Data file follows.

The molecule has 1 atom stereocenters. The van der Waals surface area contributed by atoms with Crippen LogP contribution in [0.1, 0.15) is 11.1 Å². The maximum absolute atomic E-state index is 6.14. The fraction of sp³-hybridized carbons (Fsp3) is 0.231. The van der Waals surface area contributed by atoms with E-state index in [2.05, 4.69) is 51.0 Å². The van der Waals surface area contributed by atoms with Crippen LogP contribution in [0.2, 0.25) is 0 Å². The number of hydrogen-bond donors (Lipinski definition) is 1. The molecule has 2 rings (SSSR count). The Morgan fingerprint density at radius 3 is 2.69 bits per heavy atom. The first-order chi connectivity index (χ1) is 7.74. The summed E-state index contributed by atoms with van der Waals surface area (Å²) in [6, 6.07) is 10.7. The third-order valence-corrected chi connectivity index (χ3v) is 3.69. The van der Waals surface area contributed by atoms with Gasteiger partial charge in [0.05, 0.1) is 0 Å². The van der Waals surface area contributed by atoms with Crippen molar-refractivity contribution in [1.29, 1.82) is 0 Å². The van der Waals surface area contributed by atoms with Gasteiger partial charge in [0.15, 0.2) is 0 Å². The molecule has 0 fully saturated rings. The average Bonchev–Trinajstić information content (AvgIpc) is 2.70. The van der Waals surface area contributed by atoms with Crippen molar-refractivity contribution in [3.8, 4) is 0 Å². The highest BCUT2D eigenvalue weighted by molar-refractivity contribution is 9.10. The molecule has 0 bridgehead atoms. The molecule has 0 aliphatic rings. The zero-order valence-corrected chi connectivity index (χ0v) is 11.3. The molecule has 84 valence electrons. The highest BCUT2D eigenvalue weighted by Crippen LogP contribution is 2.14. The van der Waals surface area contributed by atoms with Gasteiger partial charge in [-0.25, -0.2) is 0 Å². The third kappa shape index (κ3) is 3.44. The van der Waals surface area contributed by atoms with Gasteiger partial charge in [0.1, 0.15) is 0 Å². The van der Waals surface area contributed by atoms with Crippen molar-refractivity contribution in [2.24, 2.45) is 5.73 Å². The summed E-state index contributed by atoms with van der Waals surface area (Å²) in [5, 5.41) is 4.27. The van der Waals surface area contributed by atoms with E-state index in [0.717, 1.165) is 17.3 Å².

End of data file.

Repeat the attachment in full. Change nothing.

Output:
The molecule has 1 atom stereocenters. The van der Waals surface area contributed by atoms with Crippen LogP contribution in [0.1, 0.15) is 11.1 Å². The maximum absolute atomic E-state index is 6.14. The fraction of sp³-hybridized carbons (Fsp3) is 0.231. The van der Waals surface area contributed by atoms with E-state index in [2.05, 4.69) is 51.0 Å². The van der Waals surface area contributed by atoms with Crippen LogP contribution in [0.2, 0.25) is 0 Å². The number of hydrogen-bond donors (Lipinski definition) is 1. The molecule has 2 rings (SSSR count). The Morgan fingerprint density at radius 3 is 2.69 bits per heavy atom. The first-order chi connectivity index (χ1) is 7.74. The summed E-state index contributed by atoms with van der Waals surface area (Å²) in [6, 6.07) is 10.7. The third-order valence-corrected chi connectivity index (χ3v) is 3.69. The van der Waals surface area contributed by atoms with Gasteiger partial charge in [0.05, 0.1) is 0 Å². The van der Waals surface area contributed by atoms with Crippen molar-refractivity contribution in [1.29, 1.82) is 0 Å². The van der Waals surface area contributed by atoms with Gasteiger partial charge in [0.15, 0.2) is 0 Å². The molecule has 0 fully saturated rings. The average Bonchev–Trinajstić information content (AvgIpc) is 2.70. The van der Waals surface area contributed by atoms with Crippen molar-refractivity contribution in [3.8, 4) is 0 Å². The highest BCUT2D eigenvalue weighted by molar-refractivity contribution is 9.10. The molecule has 0 bridgehead atoms. The molecule has 0 aliphatic rings. The zero-order valence-corrected chi connectivity index (χ0v) is 11.3. The molecule has 84 valence electrons. The highest BCUT2D eigenvalue weighted by Crippen LogP contribution is 2.14. The van der Waals surface area contributed by atoms with Gasteiger partial charge in [-0.25, -0.2) is 0 Å². The third kappa shape index (κ3) is 3.44. The van der Waals surface area contributed by atoms with Gasteiger partial charge in [0.1, 0.15) is 0 Å². The van der Waals surface area contributed by atoms with Crippen molar-refractivity contribution in [2.24, 2.45) is 5.73 Å². The summed E-state index contributed by atoms with van der Waals surface area (Å²) in [5, 5.41) is 4.27. The van der Waals surface area contributed by atoms with E-state index in [0.717, 1.165) is 17.3 Å².